Last month, universities in England announced a tuition fee increase above the £9,000 limit for UK nationals registering for an undergraduate degree ...

The Flyway of Death That Shames Europe

David Cox | Posted 22.04.2017 | UK Politics
David Cox

The Brexiteers complain that Brussels dictates our destiny. Wildlife enthusiasts might wish that its conservation arm would do just that. In fact, the EU's priorities lie elsewhere and its conservation capabilities are thoroughly limited at national level. Leaving the European Union will not save our wildlife, but neither, it seems, will remaining inside.

Bear Cub Who Lost Paw In Poacher's Snare Uses Snout To Help Her Walk

The Huffington Post UK | Kathryn Snowdon | Posted 19.02.2016 | UK

WARNING: GRAPHIC FOOTAGE Heartbreaking footage shows a young bear cub struggling to walk and having to use her nose as a crutch after losing her fr...

Fewer Rhinos Were Poached Last Year, But Should We Be Celebrating?

Rob Brandford | Posted 22.01.2017 | UK
Rob Brandford

Official figures released in South Africa have shown a slight decrease in the number of rhinos poached in 2015. In the first decline since 2007, offic...

What Wins for Wildlife Could We See in 2016?

Rob Brandford | Posted 12.01.2017 | UK
Rob Brandford

Last year, we witnessed some incredible highs but also some terrible lows for Africa's wildlife. From lions to elephants, rhinos to vultures, we read ...

Musings On Markets

Steve Backshall | Posted 27.12.2016 | UK
Steve Backshall

The discovery of new mammals (other than bats and rats) is pretty rare nowadays, but in 2012, scientists identified a new flying squirrel after it was found in a market in Laos. New primates are found even more rarely, but photos taken in Jakarta's Ngawi market in 2009, led to the declaration of a new species of monkey called the golden crowned langur.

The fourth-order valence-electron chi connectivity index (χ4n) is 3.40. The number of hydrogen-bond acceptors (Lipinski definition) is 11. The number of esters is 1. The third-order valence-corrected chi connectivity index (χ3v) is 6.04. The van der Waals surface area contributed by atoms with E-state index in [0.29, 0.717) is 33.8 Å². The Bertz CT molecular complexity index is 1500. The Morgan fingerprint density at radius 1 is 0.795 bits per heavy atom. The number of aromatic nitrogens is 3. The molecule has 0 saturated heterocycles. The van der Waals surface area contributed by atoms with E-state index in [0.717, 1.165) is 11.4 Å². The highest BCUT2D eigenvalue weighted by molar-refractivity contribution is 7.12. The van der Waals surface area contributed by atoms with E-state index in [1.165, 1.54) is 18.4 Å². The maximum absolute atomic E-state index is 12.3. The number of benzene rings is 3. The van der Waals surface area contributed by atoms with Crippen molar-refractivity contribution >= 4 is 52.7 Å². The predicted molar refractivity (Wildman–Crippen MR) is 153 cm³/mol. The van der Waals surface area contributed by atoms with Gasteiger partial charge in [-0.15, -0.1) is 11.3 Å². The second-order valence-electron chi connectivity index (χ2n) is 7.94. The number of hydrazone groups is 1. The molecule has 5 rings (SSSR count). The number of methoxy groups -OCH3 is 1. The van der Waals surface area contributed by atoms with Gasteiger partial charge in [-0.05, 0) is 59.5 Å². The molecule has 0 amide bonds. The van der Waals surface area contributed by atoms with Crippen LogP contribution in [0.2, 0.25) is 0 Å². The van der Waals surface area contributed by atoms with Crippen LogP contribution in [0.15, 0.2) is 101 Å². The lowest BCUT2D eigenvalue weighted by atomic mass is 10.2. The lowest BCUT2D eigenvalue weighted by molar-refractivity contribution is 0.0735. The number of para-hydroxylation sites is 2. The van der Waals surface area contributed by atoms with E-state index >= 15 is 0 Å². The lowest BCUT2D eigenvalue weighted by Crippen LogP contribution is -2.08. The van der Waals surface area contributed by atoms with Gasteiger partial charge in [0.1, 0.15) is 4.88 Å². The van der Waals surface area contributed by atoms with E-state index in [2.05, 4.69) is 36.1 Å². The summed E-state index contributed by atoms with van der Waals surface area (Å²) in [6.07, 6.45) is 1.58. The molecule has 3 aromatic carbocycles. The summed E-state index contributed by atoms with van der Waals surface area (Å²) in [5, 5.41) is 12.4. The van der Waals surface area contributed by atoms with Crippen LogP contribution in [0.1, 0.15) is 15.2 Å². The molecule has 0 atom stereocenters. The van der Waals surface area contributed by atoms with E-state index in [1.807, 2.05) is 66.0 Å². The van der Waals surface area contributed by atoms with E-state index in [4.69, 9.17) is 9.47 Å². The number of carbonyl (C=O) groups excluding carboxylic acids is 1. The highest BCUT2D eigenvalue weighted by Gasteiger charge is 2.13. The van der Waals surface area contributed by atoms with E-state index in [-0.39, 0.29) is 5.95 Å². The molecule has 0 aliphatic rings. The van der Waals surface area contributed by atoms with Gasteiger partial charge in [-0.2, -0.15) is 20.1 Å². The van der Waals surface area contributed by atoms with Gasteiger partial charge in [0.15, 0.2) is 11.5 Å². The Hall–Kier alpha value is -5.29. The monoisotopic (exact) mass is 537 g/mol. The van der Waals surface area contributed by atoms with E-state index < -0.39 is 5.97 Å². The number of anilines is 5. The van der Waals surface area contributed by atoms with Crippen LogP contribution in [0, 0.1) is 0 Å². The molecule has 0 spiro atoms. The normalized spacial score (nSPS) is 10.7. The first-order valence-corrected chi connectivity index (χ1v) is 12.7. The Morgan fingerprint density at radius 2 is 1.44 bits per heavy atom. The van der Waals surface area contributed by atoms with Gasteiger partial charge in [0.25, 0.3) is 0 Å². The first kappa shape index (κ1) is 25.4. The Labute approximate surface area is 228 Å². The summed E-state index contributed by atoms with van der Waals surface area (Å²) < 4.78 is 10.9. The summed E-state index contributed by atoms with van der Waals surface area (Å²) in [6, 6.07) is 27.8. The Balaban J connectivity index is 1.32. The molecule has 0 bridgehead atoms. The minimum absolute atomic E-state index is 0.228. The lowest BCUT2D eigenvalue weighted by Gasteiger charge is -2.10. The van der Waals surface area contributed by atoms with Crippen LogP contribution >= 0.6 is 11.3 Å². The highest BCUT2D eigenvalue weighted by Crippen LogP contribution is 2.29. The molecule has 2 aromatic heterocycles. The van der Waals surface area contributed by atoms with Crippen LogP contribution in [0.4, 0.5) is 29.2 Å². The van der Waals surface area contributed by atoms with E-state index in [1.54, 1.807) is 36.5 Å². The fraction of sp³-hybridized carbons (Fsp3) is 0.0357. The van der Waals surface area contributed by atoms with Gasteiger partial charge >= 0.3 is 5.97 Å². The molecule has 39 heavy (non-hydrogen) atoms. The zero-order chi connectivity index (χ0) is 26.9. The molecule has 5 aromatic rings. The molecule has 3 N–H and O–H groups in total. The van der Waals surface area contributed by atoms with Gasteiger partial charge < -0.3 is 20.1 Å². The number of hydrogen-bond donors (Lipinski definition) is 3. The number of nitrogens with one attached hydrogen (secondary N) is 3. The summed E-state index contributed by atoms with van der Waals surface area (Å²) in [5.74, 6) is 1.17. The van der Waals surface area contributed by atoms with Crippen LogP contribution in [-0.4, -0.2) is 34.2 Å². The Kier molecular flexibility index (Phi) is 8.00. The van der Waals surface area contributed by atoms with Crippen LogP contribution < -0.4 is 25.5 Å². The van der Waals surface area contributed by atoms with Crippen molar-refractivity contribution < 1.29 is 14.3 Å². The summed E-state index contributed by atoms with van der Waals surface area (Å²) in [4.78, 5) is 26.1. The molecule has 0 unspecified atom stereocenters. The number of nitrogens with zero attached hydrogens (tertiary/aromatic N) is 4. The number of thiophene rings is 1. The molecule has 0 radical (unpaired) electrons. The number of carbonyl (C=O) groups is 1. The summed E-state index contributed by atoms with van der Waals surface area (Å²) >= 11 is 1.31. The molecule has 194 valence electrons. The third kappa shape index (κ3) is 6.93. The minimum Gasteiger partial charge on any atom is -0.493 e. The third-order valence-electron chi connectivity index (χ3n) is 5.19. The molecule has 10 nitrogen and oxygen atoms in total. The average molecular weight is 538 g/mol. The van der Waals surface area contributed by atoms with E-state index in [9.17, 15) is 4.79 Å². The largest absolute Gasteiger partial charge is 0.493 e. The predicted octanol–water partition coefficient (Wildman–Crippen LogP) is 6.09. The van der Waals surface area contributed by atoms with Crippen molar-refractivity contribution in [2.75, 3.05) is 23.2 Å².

A Call Out to Creative Minds - Can You Think for Tigers?

Neil D’Cruze | Posted 06.12.2016 | UK Tech
Neil D’Cruze

A team of scientists from the University of Oxford's Wildlife Conservation Research Unit (WildCRU) and World Animal Protection are looking to combine both original thinking and citizen science into a single initiative. Specifically, we are calling out to the world's most creative minds - "Can you think for tigers?"

Stick Your Neck Out To Save The Giraffes

Frontier | Posted 16.11.2016 | UK

Conservation has increased in importance over the last years. More organisations and governments are getting involved in raising awareness and supporting wildlife conservation. One of the animals which have caught their attention is the giraffe...

The Elephant's Only Predator

Frontier | Posted 13.08.2016 | UK

Elephants have no natural predators, yet they are now endangered. The closest thing to a predator is lions preying on the youngsters of a herd. So why has the elephant population shrunk so far the species is in danger of being extinct? As so often, the answer is humans.

Bleeding Hearts & Good Intentions Kill Wildlife

Brad Linzy | Posted 31.07.2016 | UK
Brad Linzy

Anytime there is a picture of a game hunter with a lion, the internet blows up with well-meaning, but ultimately wrong-headed reactions. Some of the more disgusting commentary threatens violence against humans.

5 Facts About Orcas 

Frontier | Posted 17.05.2015 | UK

There are Resident Orcas which are the most commonly seen in the Pacific East. They travel in strong, cohesive family pods and eat mainly fish but on occasion squid. They are creatures of habit and visit the same locations continuously.

Badger Culling - The Total and Abject Failure of a Politically-Motivated Policy

Mark Jones | Posted 25.02.2015 | UK
Mark Jones

After two years, the government's own results clearly show the pilot culls have failed to deliver on either effectiveness or humaneness.

The Death Knell Sounds for the World's Smallest Porpoise

Mark Simmonds OBE | Posted 18.02.2015 | UK
Mark Simmonds OBE

If this pint-sized porpoise does become extinct, it means that we will have discovered and exterminated the smallest of the cetaceans in less than a human lifetime. Its imperilled status has long been of concern and its main threat well established as incidental capture in fishing nets, sometimes called 'bycatch'.